Sunday, 22 September 2013

Innovating for Girls Education

The fulfillment of girls’ right to education is first and foremost an obligation and it is morally imperative. There is overwhelming evidence that girls’ education is a powerful transformative force for societies and for girls themselves. While there has been a significant progress in improving girls’ access to education over the last two decades, many girls continue to be deprived of this basic right.

 Girls in many parts of Malawi are still unable to attend school and complete their studies due to cultural, financial constraints. When girls are in school the perceived low returns from poor quality of education, low aspirations or household chores and other responsibilities keep them from attending school or from achieving adequate learning outcomes.

Innovation can be an important strategy in addressing the nature and scale of barriers that girls face. There is need to ensure that they get formal academic education that is appropriate and commensurate with the challenges of the 21st century.
 Smart and creative use of technology is one route to overcoming gender barriers to girls’ learning and fulfillment of their goals. Innovation in partnerships, policies, resource utilization, community mobilization, and most of all, the engagement of young people themselves could be the most important catalyzing forces.

 International Day of the Girl Child is an international observance day declared by the United Nations in 2011 and celebrated annually on 11 October. In recognition of the importance of fresh and creative perspectives to propel girls’ education forward. The theme for this year’s Day of the Girl Child is: Innovating for Girls’ Education.

Protecting Women’s Rights.

Women are entitled to an equal footing of human rights and to be given protection from all forms of abuse and violence in Political, economic, social and in all spheres of life in the society. In spite of such compulsions which the society has, women are still being abused and their rights are being violated each and every day. Hardly a day passes without news of a tear-jerking story of an abused woman.

 It seems women are not safe and that the mechanisms that are supposed to ensure the provision and protection of their rights have been entirely compromised. Violation of their rights is almost everywhere starting from their own homes to their work places. Sexual harassment in their work places which is sometimes perpetrated by their superiors and as a way of keeping up their jobs, women fall prey to promiscuous rascals.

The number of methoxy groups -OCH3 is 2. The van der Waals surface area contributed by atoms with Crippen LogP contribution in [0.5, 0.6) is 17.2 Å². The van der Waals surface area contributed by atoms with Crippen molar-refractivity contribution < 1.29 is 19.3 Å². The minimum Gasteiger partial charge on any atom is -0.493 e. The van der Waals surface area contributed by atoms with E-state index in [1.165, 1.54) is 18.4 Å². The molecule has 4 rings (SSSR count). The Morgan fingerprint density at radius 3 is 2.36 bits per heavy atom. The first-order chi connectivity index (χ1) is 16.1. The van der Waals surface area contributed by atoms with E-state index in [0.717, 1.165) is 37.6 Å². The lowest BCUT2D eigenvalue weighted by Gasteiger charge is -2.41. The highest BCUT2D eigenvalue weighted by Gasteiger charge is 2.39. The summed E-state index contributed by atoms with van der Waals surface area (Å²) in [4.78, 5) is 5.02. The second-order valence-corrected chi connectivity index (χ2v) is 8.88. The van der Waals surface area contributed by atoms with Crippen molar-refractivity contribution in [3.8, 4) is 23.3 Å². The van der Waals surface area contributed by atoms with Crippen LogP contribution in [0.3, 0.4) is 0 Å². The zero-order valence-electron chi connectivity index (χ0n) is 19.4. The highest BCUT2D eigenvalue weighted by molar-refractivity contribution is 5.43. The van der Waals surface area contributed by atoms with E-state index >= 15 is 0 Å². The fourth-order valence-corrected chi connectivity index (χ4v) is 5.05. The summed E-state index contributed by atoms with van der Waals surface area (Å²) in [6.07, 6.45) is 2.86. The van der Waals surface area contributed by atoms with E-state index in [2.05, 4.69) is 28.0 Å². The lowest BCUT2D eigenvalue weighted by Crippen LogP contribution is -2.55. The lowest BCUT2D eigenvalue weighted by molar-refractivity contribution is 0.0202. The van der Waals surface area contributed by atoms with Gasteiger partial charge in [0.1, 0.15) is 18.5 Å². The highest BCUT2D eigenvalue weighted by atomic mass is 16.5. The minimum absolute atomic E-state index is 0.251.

Women do not even find solace in their homes as their husbands treat them not as spouses but as sex objects, slaves and many other humiliating treatments you may think of.

The unanswered question is: why are women regarded as people who cannot contribute to the development of their respective communities?  People should not forget that both women and men are all human beings and they both deserve their inalienable rights. Violence against women is a crime and must be treated as such regardless of who has perpetrated it or where it has occurred. Such considerations are very unimportant.

YONECO is one of the organizations that are on the fore front working tirelessly to protect the rights of women. In this task, YONECO works hand in hand with institutions that ensure that laws are upheld and enforced.  In this regard, whenever a woman has been abused, the organisation provides transport to the law enforcers whenever they have no transport to discharge their duties. This is done to make sure that the perpetrators are not just left scot free but that they should face the law and serve as an example to others.
My plea to other organizations and various stakeholders is that they should not just hold workshops, publish books and be in the media and talk about Gender Based Violence,   they should also get involved in doing the actual tasks  of protecting women’s in the community where the violations are taking place.